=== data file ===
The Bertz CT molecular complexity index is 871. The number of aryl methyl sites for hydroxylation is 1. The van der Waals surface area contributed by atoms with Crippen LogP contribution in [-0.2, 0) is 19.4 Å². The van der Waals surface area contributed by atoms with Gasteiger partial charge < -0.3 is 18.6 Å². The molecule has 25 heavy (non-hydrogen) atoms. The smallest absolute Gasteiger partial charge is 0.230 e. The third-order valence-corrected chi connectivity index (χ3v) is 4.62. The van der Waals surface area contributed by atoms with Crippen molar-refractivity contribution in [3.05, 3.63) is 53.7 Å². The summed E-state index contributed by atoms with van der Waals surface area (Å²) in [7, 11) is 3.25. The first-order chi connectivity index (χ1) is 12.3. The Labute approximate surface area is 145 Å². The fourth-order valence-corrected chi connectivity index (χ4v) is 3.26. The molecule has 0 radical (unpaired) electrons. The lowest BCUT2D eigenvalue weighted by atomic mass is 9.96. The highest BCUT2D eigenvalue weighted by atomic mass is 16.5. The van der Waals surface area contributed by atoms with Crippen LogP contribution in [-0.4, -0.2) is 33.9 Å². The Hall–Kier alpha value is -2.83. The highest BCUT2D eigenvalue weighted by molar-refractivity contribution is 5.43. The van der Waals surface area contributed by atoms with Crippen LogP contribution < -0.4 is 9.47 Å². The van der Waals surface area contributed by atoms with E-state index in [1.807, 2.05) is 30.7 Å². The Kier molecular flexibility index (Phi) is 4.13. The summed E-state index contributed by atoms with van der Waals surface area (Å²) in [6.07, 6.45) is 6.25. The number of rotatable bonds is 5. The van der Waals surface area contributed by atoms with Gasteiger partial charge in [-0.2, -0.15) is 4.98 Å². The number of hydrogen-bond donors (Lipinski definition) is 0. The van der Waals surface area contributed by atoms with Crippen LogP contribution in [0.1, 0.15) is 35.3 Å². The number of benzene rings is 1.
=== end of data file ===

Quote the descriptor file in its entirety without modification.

The Bertz CT molecular complexity index is 871. The number of aryl methyl sites for hydroxylation is 1. The van der Waals surface area contributed by atoms with Crippen LogP contribution in [-0.2, 0) is 19.4 Å². The van der Waals surface area contributed by atoms with Gasteiger partial charge < -0.3 is 18.6 Å². The molecule has 25 heavy (non-hydrogen) atoms. The smallest absolute Gasteiger partial charge is 0.230 e. The third-order valence-corrected chi connectivity index (χ3v) is 4.62. The van der Waals surface area contributed by atoms with Crippen molar-refractivity contribution in [3.05, 3.63) is 53.7 Å². The summed E-state index contributed by atoms with van der Waals surface area (Å²) in [7, 11) is 3.25. The first-order chi connectivity index (χ1) is 12.3. The Labute approximate surface area is 145 Å². The fourth-order valence-corrected chi connectivity index (χ4v) is 3.26. The molecule has 0 radical (unpaired) electrons. The lowest BCUT2D eigenvalue weighted by atomic mass is 9.96. The highest BCUT2D eigenvalue weighted by atomic mass is 16.5. The van der Waals surface area contributed by atoms with Crippen LogP contribution in [-0.4, -0.2) is 33.9 Å². The Hall–Kier alpha value is -2.83. The highest BCUT2D eigenvalue weighted by molar-refractivity contribution is 5.43. The van der Waals surface area contributed by atoms with Crippen LogP contribution < -0.4 is 9.47 Å². The van der Waals surface area contributed by atoms with E-state index in [1.807, 2.05) is 30.7 Å². The Kier molecular flexibility index (Phi) is 4.13. The summed E-state index contributed by atoms with van der Waals surface area (Å²) in [6.07, 6.45) is 6.25. The number of rotatable bonds is 5. The van der Waals surface area contributed by atoms with Gasteiger partial charge in [-0.2, -0.15) is 4.98 Å². The number of hydrogen-bond donors (Lipinski definition) is 0. The van der Waals surface area contributed by atoms with Crippen LogP contribution in [0.1, 0.15) is 35.3 Å². The number of benzene rings is 1.